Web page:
Question: Write a critical note on Undue influence. [BJS 1980] Find the answer to the mains question only on Legal Bites. [Write a critical note on Undue influence.] Answer Undue influence is defined under Section 16 of The Indian Contract Act, 1872 which means one party uses its dominant position over the party and tries to obtain an… Read More »

Question: Write a critical note on Undue influence. [BJS 1980] Find the answer to the mains question only on Legal Bites. [Write a critical note on Undue influence.] Answer Undue influence is defined under Section 16 of The Indian Contract Act, 1872 which means one party uses its dominant position over the party and tries to obtain an advantage out of it by influencing. Such examples are the relationship of employer-employee, principle-agent relationship. The first sub-section, defines...

Question: Write a critical note on Undue influence. [BJS 1980]

Find the answer to the mains question only on Legal Bites. [Write a critical note on Undue influence.]

Answer

Undue influence is defined under Section 16 of The Indian Contract Act, 1872 which means one party uses its dominant position over the party and tries to obtain an advantage out of it by influencing. Such examples are the relationship of employer-employee, principle-agent relationship.

The first sub-section, defines undue influence as the use by one party to the contract of his dominant position for obtaining an unfair advantage over the other party.

The second sub-section, describes the various situations in which one party to a contract can be said to dominate the will of another.

The last sub-section raises a rebuttable presumption where a contract takes place between parties in such a position and the transaction is unconscionable.

The contracts entered into through undue influence are termed voidable and not void. For example, ‘A’ being in debt to ‘B’ the money-lender of his village, contracts a fresh loan on terms that appear to be unconscionable. The burden of proof lies on ‘B’ to prove that the contract was not induced by undue influence.

A person who claims that a contract is voidable needs to establish that the contract is vitiated by fraud, undue influence, misrepresentation, or any other circumstance, which would entitle a party to a contract to avoid it. A situation can also arise where the party has acted upon a voidable contract as being a valid one. Once this happens, that party is stopped from denying the validity later.

In the landmark case of Oriental Insurance Co. Ltd. v. Ram Moorjani [1999 (2) Bom LR 242], this question of voidability was under consideration. It was alleged by the defendant that the plaintiff exercised undue influence in obtaining an indemnity bond. But, the plaintiff defended by asserting that it was a practice so followed.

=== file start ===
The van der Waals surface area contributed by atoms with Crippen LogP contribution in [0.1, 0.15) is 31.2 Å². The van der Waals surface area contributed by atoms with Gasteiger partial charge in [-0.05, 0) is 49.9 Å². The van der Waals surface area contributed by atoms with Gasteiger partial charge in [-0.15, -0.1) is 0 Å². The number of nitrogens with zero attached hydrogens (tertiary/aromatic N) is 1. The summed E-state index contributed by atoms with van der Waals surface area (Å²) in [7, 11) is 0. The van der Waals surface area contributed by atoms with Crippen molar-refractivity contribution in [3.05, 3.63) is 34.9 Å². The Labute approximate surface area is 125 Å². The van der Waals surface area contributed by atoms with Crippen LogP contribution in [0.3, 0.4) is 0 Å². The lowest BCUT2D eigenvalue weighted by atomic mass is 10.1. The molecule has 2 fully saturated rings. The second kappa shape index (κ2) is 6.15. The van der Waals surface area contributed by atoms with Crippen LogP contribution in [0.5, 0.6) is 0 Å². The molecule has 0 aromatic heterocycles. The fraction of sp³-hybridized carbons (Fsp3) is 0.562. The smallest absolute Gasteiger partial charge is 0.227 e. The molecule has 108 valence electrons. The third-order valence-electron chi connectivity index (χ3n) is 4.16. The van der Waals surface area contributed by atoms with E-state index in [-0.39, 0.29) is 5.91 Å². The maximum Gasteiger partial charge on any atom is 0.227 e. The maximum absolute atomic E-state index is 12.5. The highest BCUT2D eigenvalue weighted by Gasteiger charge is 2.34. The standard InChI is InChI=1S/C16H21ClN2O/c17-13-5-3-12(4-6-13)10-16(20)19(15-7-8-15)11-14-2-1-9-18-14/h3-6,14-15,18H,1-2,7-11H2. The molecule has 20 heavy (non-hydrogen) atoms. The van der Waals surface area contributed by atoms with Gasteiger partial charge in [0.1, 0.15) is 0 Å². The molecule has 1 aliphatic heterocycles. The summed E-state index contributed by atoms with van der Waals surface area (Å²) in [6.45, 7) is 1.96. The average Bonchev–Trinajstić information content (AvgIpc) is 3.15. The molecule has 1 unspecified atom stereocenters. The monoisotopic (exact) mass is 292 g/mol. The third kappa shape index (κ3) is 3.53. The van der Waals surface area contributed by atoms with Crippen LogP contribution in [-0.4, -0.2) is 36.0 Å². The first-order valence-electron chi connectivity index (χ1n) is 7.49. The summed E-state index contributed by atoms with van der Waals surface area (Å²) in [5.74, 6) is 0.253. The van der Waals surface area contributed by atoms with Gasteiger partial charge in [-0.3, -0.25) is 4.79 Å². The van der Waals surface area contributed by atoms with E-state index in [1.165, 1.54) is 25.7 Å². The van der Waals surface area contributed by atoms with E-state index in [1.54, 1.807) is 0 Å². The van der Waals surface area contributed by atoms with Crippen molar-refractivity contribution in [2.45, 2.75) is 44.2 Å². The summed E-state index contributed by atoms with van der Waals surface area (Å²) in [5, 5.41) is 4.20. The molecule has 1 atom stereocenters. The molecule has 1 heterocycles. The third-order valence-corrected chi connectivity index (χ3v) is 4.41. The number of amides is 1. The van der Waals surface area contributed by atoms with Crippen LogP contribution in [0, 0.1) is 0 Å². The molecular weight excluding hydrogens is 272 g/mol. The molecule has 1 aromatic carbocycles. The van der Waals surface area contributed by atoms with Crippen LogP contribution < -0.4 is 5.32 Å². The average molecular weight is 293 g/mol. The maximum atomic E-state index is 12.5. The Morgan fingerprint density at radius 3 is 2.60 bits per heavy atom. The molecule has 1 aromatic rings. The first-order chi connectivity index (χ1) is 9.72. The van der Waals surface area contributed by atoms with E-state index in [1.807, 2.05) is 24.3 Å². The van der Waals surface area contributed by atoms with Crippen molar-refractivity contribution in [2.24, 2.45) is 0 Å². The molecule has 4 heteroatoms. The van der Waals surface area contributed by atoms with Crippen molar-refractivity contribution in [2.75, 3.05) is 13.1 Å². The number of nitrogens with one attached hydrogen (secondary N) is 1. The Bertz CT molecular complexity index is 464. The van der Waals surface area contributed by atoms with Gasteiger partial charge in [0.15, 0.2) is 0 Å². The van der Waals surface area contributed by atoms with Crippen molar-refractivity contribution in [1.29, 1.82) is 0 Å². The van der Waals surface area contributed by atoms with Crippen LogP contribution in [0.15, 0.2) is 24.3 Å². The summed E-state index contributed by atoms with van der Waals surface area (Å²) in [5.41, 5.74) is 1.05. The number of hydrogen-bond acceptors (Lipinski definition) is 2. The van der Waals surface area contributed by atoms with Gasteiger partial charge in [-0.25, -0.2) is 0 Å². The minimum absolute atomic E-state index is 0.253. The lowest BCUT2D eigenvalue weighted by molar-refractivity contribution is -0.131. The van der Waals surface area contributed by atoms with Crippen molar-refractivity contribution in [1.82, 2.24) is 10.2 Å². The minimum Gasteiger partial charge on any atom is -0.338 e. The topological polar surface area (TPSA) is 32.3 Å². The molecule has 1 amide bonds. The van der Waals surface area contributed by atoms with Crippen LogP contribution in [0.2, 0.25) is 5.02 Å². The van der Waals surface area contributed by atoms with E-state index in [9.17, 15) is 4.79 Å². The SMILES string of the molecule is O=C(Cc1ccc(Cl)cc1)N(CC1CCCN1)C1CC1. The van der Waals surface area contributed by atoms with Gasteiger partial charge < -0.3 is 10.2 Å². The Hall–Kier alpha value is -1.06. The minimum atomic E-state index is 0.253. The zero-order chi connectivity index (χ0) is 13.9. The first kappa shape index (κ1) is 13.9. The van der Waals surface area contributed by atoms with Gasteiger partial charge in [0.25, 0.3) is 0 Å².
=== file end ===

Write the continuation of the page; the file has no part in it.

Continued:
Now, there was no legal or statutory right with the plaintiff to obtain such an indemnity bond. The court also did not accept the argument of practice. It was authoritatively held that such practice needs to have the sanction of law. The practice can also be flowed out of mutual agreement concluded and entered into between the parties. Unless such requirements are not fulfilled, the undue influence remains. Thus, the contract was found vitiated. The indemnity bond so given under undue influence was found unenforceable.

Presumption of undue influence

But in certain cases presumption of undue influence is raised. The effect of the presumption is that once it is shown that the defendant was in a position to dominate the will of the plaintiff it will be presumed that he must have used his position to obtain an unfair advantage. It will be then for the defendant to show that the plaintiff freely consented. In a case of Chand Singh v. RamKaur, (1987) 2 PLR70; where a parda lady of 70 years, having three daughters, was supposed to have gifted her entire land to the defendant, who was the tenant of that land, it was held that from the position of his possession of the land he must have dominated the woman and burden lay upon him to show the circumstances of the gift. He was not able to do so, the gift deed was set aside.

Thus, all the principles suggest that their presumption is initially there that there was active undue influence played on the submissive party and burden of proof is on the domination party who must show the non-existence of undue influence, and if he fails to do for some reason, the case is bound to go against him in the court.


Law of Contract Mains Questions Series: Important Questions for Judiciary, APO & University Exams

  1. Law of Contract Mains Questions Series Part-I
  2. Law of Contract Mains Questions Series Part-II
  3. Law of Contract Mains Questions Series Part-III
  4. Law of Contract Mains Questions Series Part-IV
  5. Law of Contract Mains Questions Series Part-V
  6. Law of Contract Mains Questions Series Part-VI
  7. Law of Contract Mains Questions Series Part-VII
  8. Law of Contract Mains Questions Series Part-VIII
  9. Law of Contract Mains Questions Series Part-IX
  10. Law of Contract Mains Questions Series Part-X
Updated On 16 Jan 2022 7:35 AM GMT
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